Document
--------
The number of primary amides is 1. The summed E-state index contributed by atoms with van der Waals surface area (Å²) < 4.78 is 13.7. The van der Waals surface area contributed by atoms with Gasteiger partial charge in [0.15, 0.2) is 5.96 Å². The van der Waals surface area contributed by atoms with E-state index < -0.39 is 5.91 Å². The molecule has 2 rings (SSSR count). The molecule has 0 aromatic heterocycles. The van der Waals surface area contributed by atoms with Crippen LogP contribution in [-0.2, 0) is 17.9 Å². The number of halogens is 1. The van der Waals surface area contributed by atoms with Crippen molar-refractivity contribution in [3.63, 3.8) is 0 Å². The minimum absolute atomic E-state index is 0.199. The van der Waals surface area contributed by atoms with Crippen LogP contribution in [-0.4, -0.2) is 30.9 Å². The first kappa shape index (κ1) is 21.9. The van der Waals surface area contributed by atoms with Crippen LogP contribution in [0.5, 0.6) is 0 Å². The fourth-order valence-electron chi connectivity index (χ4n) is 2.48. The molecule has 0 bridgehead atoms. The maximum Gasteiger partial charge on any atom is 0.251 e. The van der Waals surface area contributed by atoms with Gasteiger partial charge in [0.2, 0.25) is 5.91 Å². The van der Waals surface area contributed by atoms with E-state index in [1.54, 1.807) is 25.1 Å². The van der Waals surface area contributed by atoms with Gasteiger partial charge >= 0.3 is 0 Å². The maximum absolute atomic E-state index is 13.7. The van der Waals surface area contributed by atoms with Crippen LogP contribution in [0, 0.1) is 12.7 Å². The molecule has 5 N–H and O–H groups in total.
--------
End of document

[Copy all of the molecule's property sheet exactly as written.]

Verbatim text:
The number of primary amides is 1. The summed E-state index contributed by atoms with van der Waals surface area (Å²) < 4.78 is 13.7. The van der Waals surface area contributed by atoms with Gasteiger partial charge in [0.15, 0.2) is 5.96 Å². The van der Waals surface area contributed by atoms with E-state index < -0.39 is 5.91 Å². The molecule has 2 rings (SSSR count). The molecule has 0 aromatic heterocycles. The van der Waals surface area contributed by atoms with Crippen LogP contribution in [-0.2, 0) is 17.9 Å². The number of halogens is 1. The van der Waals surface area contributed by atoms with Crippen molar-refractivity contribution in [3.63, 3.8) is 0 Å². The minimum absolute atomic E-state index is 0.199. The van der Waals surface area contributed by atoms with Crippen LogP contribution in [-0.4, -0.2) is 30.9 Å². The first kappa shape index (κ1) is 21.9. The van der Waals surface area contributed by atoms with Crippen LogP contribution in [0.5, 0.6) is 0 Å². The fourth-order valence-electron chi connectivity index (χ4n) is 2.48. The molecule has 0 bridgehead atoms. The maximum Gasteiger partial charge on any atom is 0.251 e. The van der Waals surface area contributed by atoms with Gasteiger partial charge in [0.2, 0.25) is 5.91 Å². The van der Waals surface area contributed by atoms with E-state index in [1.54, 1.807) is 25.1 Å². The van der Waals surface area contributed by atoms with Gasteiger partial charge >= 0.3 is 0 Å². The maximum absolute atomic E-state index is 13.7. The van der Waals surface area contributed by atoms with Crippen LogP contribution in [0, 0.1) is 12.7 Å². The molecule has 5 N–H and O–H groups in total.